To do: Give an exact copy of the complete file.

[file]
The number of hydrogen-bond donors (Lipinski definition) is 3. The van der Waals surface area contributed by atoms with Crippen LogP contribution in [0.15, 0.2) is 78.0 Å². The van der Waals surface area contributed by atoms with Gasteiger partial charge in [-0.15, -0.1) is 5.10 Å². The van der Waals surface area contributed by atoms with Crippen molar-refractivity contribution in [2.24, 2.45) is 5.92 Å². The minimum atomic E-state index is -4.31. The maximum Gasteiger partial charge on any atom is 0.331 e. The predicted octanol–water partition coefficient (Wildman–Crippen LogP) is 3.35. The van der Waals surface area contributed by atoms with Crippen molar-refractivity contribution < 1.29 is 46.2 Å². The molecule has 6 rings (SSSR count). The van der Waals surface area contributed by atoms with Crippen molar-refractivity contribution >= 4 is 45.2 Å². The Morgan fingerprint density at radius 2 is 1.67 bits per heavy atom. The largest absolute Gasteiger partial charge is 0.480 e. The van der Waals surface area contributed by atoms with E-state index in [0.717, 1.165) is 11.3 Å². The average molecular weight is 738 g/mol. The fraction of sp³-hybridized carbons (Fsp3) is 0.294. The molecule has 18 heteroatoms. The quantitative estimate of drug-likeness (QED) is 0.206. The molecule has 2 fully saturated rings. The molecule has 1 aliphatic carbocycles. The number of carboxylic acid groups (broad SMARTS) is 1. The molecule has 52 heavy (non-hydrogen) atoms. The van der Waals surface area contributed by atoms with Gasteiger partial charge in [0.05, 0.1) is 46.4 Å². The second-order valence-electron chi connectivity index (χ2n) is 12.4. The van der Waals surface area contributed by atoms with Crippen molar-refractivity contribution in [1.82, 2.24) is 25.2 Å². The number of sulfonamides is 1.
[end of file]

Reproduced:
The number of hydrogen-bond donors (Lipinski definition) is 3. The van der Waals surface area contributed by atoms with Crippen LogP contribution in [0.15, 0.2) is 78.0 Å². The van der Waals surface area contributed by atoms with Gasteiger partial charge in [-0.15, -0.1) is 5.10 Å². The van der Waals surface area contributed by atoms with Crippen molar-refractivity contribution in [2.24, 2.45) is 5.92 Å². The minimum atomic E-state index is -4.31. The maximum Gasteiger partial charge on any atom is 0.331 e. The predicted octanol–water partition coefficient (Wildman–Crippen LogP) is 3.35. The van der Waals surface area contributed by atoms with Crippen molar-refractivity contribution < 1.29 is 46.2 Å². The molecule has 6 rings (SSSR count). The van der Waals surface area contributed by atoms with Crippen molar-refractivity contribution >= 4 is 45.2 Å². The Morgan fingerprint density at radius 2 is 1.67 bits per heavy atom. The largest absolute Gasteiger partial charge is 0.480 e. The van der Waals surface area contributed by atoms with E-state index in [0.717, 1.165) is 11.3 Å². The average molecular weight is 738 g/mol. The fraction of sp³-hybridized carbons (Fsp3) is 0.294. The molecule has 18 heteroatoms. The quantitative estimate of drug-likeness (QED) is 0.206. The molecule has 2 fully saturated rings. The molecule has 1 aliphatic carbocycles. The number of carboxylic acid groups (broad SMARTS) is 1. The molecule has 52 heavy (non-hydrogen) atoms. The van der Waals surface area contributed by atoms with Gasteiger partial charge in [0.05, 0.1) is 46.4 Å². The second-order valence-electron chi connectivity index (χ2n) is 12.4. The van der Waals surface area contributed by atoms with Crippen molar-refractivity contribution in [1.82, 2.24) is 25.2 Å². The number of sulfonamides is 1.